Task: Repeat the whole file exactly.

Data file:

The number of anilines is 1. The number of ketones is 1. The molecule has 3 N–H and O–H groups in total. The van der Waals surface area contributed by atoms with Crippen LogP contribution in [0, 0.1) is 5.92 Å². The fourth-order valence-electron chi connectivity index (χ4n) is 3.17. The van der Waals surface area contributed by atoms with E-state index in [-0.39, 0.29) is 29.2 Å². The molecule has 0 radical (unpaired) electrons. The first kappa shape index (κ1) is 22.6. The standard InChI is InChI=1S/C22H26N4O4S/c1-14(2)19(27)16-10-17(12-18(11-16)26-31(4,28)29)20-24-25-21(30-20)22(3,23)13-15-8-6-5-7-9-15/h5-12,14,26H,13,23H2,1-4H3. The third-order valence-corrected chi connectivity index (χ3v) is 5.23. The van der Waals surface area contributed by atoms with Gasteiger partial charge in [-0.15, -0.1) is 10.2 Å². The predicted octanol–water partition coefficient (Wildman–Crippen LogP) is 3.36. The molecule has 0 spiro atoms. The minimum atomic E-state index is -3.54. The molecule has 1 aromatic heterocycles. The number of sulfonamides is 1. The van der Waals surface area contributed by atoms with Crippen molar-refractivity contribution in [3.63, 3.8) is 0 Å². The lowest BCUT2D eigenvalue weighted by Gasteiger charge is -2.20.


The number of anilines is 1. The number of ketones is 1. The molecule has 3 N–H and O–H groups in total. The van der Waals surface area contributed by atoms with Crippen LogP contribution in [0, 0.1) is 5.92 Å². The fourth-order valence-electron chi connectivity index (χ4n) is 3.17. The van der Waals surface area contributed by atoms with E-state index in [-0.39, 0.29) is 29.2 Å². The molecule has 0 radical (unpaired) electrons. The first kappa shape index (κ1) is 22.6. The standard InChI is InChI=1S/C22H26N4O4S/c1-14(2)19(27)16-10-17(12-18(11-16)26-31(4,28)29)20-24-25-21(30-20)22(3,23)13-15-8-6-5-7-9-15/h5-12,14,26H,13,23H2,1-4H3. The third-order valence-corrected chi connectivity index (χ3v) is 5.23. The van der Waals surface area contributed by atoms with Gasteiger partial charge in [-0.15, -0.1) is 10.2 Å². The predicted octanol–water partition coefficient (Wildman–Crippen LogP) is 3.36. The molecule has 0 spiro atoms. The minimum atomic E-state index is -3.54. The molecule has 1 aromatic heterocycles. The number of sulfonamides is 1. The van der Waals surface area contributed by atoms with Crippen molar-refractivity contribution in [3.63, 3.8) is 0 Å². The lowest BCUT2D eigenvalue weighted by Gasteiger charge is -2.20.